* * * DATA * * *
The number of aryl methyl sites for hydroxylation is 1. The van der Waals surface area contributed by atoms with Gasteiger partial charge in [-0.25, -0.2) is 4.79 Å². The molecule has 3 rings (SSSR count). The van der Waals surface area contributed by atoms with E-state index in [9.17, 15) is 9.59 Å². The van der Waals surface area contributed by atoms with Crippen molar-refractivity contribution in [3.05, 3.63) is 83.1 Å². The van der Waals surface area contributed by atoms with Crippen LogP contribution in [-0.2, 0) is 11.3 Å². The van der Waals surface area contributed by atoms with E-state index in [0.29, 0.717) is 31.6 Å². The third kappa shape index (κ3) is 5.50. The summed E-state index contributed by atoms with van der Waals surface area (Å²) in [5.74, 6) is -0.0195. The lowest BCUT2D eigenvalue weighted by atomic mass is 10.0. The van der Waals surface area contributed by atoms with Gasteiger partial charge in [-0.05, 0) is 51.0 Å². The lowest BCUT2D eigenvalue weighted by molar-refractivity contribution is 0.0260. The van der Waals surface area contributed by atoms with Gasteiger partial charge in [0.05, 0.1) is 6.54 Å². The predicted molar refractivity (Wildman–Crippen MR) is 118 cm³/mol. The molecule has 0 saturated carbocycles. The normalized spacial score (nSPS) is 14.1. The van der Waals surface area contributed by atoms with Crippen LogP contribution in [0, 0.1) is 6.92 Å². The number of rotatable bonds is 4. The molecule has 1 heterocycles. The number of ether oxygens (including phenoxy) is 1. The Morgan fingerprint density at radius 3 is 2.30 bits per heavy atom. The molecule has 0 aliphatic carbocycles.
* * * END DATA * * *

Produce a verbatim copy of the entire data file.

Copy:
The number of aryl methyl sites for hydroxylation is 1. The van der Waals surface area contributed by atoms with Gasteiger partial charge in [-0.25, -0.2) is 4.79 Å². The molecule has 3 rings (SSSR count). The van der Waals surface area contributed by atoms with E-state index in [9.17, 15) is 9.59 Å². The van der Waals surface area contributed by atoms with Crippen molar-refractivity contribution in [3.05, 3.63) is 83.1 Å². The van der Waals surface area contributed by atoms with Crippen LogP contribution in [-0.2, 0) is 11.3 Å². The van der Waals surface area contributed by atoms with E-state index in [0.29, 0.717) is 31.6 Å². The third kappa shape index (κ3) is 5.50. The summed E-state index contributed by atoms with van der Waals surface area (Å²) in [5.74, 6) is -0.0195. The lowest BCUT2D eigenvalue weighted by atomic mass is 10.0. The van der Waals surface area contributed by atoms with Gasteiger partial charge in [-0.05, 0) is 51.0 Å². The lowest BCUT2D eigenvalue weighted by molar-refractivity contribution is 0.0260. The van der Waals surface area contributed by atoms with Gasteiger partial charge in [0.05, 0.1) is 6.54 Å². The predicted molar refractivity (Wildman–Crippen MR) is 118 cm³/mol. The molecule has 0 saturated carbocycles. The normalized spacial score (nSPS) is 14.1. The van der Waals surface area contributed by atoms with Crippen LogP contribution in [0, 0.1) is 6.92 Å². The number of rotatable bonds is 4. The molecule has 1 heterocycles. The number of ether oxygens (including phenoxy) is 1. The Morgan fingerprint density at radius 3 is 2.30 bits per heavy atom. The molecule has 0 aliphatic carbocycles.